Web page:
I will say that we are going to have peace in this country. We are going to stop crime in this country. We are going to do everything within our power to stop long-simmering racism and every other thing that's going on. There's a lot of bad things that have been taking place over a long period of time. ...

As far as people, Jewish people, so many friends; a daughter who happens to be here right now; a son-in-law, and three beautiful grandchildren. I think that you're going to see a lot different United States of America over the next three, four, or eight years. I think a lot of good things are happening.

And you're going to see a lot of love. You're going to see a lot of love.

He did not say, On behalf of my Jewish grandchildren, this White House will stand against anti-Semitism. He did not say, even more simply, No children should live in fear. He merely noted the existence of his Jewish relatives, as though their very presence spoke sufficiently to both of those points.

The following day, Trump had a second chance to address the issue.

During a 77-minute meandering press conference on Thursday, Jake Turx, a journalist from the ultra-Orthodox Jewish publication Ami Magazine, stood up and asked a question. After first promising that he wasn’t accusing Trump himself of being anti-Semitic (knowing he was a zayde, a grandfather, to Jewish kids) he then asked:

What we are concerned about and what we haven’t really heard being addressed is an uptick in anti-Semitism and how the government is planning to take care of it. There’s been a report out that 48 bomb threats have been made against Jewish centers all across the country in the last couple of weeks. There are people committing anti-Semitic acts or threatening to —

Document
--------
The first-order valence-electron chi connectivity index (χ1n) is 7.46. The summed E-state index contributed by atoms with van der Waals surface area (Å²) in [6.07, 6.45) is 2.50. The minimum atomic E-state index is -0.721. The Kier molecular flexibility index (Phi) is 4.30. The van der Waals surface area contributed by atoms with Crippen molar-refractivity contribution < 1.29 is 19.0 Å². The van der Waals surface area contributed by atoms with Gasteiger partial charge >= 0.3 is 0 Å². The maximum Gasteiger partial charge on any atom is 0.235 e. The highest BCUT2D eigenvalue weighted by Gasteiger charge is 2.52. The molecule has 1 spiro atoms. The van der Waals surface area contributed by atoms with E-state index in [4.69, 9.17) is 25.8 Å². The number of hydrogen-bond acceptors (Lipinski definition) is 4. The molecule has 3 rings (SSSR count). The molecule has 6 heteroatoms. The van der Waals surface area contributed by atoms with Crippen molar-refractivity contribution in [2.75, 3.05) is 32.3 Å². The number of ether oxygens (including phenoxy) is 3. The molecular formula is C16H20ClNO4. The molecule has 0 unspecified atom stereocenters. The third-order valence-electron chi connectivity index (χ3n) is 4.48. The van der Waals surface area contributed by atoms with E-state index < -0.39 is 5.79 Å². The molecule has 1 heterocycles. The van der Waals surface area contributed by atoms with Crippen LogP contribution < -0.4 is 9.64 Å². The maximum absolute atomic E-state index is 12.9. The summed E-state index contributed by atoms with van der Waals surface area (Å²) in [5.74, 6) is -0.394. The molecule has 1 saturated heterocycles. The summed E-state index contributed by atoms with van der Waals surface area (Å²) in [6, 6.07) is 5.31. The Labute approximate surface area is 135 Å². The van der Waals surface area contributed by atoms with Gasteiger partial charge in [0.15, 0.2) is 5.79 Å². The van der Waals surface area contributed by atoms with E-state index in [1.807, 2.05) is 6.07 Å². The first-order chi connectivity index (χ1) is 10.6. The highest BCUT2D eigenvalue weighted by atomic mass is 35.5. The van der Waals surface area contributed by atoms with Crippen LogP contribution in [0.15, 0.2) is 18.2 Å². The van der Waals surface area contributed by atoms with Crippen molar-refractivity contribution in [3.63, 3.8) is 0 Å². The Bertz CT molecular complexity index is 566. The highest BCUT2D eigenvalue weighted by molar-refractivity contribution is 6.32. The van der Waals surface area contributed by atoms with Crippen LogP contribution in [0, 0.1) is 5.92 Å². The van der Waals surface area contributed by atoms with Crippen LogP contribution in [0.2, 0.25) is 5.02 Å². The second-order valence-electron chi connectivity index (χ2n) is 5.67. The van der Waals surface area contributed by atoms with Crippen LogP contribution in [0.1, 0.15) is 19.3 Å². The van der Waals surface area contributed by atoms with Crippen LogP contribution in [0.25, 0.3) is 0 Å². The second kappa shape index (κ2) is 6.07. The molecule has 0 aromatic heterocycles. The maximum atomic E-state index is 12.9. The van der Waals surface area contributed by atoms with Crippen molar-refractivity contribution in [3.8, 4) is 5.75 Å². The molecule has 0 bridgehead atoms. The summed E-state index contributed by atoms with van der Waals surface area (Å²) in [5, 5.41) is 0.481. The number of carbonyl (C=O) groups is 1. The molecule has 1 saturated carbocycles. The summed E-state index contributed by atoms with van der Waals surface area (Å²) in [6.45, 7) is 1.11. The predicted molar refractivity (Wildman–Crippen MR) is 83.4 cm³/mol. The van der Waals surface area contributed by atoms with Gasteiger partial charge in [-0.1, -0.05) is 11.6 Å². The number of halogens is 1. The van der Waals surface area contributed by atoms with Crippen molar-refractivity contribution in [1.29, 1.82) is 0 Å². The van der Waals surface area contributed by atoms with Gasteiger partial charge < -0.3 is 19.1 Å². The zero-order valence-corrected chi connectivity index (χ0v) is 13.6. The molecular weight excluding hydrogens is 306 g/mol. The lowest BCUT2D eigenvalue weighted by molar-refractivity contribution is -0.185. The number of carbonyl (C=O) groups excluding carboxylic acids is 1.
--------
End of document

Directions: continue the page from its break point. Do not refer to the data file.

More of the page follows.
But Turx never got to finish his question. Trump cut him off, and told him to sit down. “See, he said he was going to ask a very simple, easy question, and it's not," the president said, brusquely.

Not a simple question. Not a fair question. Okay, sit down. I understand the rest of your question. ... So here's the story, folks. number one: I am the least anti-Semitic person that you've ever seen in your entire life.

The reporter immediately tried to elaborate. The president stopped him again saying:

Quiet, quiet, quiet. See he lied about — he was going to get up and ask a very straight, simple question. So, you know, welcome to the world of the media.

Turx’s actual worries remained unaddressed.

This is startling. Instead of taking an easy opportunity to reassure concerned American Jews that their president has their back, Trump roughly pushed back at an Orthodox Jewish reporter whose questions weren’t about what the administration, or the president, was doing negatively, but what it might be doing proactively to address those who are attacking the community.

This request was a long time coming

For many Jews, the moment brought home a concern that has rankled for many months. By halfway through 2016, there was a persistent, palpable, even terrifying, sense within the community that we had suddenly entered into a new era of popular anti-Semitic permissiveness, one where what was once fringe thought and speech had been mainstreamed and magnified by social media.

There were tweets that brought in anti-Semitic imagery during the campaign (a six-pointed Jewish star, superimposed upon a pile of money that was later sworn to be a “sheriff’s star”; surrogates who tweeted images of Pepe the frog, a favorite of the self-described alt-right).

There was, as well, worrisome messaging from the campaign itself, including a final advertisement that used anti-Semitic dog whistles about money, power, and “global special interests.” And there was deep concern about the stories published by Breitbart news, former news home of Steve Bannon, a leading campaign adviser turned White House right-hand man, which didn’t shy away from speaking negatively about Jews.